pass off


verb (adverb)

to be or cause to be accepted or circulated in a false character or identityhe passed the fake diamonds off as real
(intr) to come to a gradual end; disappeareventually the pain passed off
to emit (a substance) as a gas or vapour, or (of a substance) to be emitted in this way
(intr) to take placethe meeting passed off without disturbance
(tr) to set aside or disregardI managed to pass off his insult

QUIZZES

WHO SAID IT: A QUIZ ON PRESIDENTIAL WIT AND WISDOM

Think you know your presidents? Take this quiz and see if you can match the style, wit, and ideology of these memorable lines to the right POTUS.
Question 1 of 9
“I do believe that the buck stops here, that I cannot rely upon public opinion polls to tell me what is right. I do believe that right makes might and that if I am wrong, 10 angels swearing I was right would make no difference.”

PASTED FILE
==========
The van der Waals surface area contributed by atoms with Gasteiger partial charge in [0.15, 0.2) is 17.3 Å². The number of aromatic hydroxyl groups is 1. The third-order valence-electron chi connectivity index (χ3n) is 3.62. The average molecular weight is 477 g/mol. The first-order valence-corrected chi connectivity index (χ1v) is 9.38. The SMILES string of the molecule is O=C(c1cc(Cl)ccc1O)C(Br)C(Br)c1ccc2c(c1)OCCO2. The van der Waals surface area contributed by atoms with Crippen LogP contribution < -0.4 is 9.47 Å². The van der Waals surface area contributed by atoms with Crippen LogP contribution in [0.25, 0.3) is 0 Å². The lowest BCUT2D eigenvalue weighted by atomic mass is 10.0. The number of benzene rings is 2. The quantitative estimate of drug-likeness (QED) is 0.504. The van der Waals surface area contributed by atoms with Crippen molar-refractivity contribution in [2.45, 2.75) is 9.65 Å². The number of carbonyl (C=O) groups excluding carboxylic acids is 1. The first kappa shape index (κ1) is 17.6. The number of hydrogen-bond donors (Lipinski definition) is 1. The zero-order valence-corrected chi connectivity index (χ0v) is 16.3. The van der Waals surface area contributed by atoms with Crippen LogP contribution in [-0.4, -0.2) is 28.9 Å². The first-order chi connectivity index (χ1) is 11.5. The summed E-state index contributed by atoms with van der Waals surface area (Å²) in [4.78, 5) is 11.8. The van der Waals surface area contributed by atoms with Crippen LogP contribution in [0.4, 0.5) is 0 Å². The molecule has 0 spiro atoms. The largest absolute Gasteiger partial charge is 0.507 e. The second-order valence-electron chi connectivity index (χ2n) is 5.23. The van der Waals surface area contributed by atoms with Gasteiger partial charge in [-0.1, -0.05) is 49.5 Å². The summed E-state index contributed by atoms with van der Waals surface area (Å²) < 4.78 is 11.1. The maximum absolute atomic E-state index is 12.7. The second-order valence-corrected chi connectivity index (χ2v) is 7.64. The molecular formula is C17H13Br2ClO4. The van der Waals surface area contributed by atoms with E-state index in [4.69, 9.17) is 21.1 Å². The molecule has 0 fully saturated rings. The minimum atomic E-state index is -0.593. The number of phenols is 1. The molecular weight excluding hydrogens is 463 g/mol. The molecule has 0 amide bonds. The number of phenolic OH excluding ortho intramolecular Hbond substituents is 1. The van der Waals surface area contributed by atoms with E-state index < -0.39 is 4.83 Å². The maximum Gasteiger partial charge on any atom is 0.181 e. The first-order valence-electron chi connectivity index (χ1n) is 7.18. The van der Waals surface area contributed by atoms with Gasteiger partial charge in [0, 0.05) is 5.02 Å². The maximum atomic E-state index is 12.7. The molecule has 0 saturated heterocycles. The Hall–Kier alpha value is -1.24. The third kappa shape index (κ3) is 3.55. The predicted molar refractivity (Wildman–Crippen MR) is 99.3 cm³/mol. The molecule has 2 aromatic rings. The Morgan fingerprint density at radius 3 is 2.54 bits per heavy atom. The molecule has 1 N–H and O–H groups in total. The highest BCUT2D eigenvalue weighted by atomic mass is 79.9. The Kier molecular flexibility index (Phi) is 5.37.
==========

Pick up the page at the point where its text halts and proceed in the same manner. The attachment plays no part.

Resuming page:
Collins English Dictionary - Complete & Unabridged 2012 Digital Edition © William Collins Sons & Co. Ltd. 1979, 1986 © HarperCollins Publishers 1998, 2000, 2003, 2005, 2006, 2007, 2009, 2012

Idioms and Phrases with pass off

pass off

1

Misrepresent something or someone, as in They tried to pass off that piece of glass as a gemstone, or Bill passed her off as his sister. [Late 1700s] Also see palm off.

2

Be completed or carried out, take place, as in The meeting passed off without incident. [Late 1700s]

The American Heritage® Idioms Dictionary Copyright © 2002, 2001, 1995 by Houghton Mifflin Harcourt Publishing Company. Published by Houghton Mifflin Harcourt Publishing Company.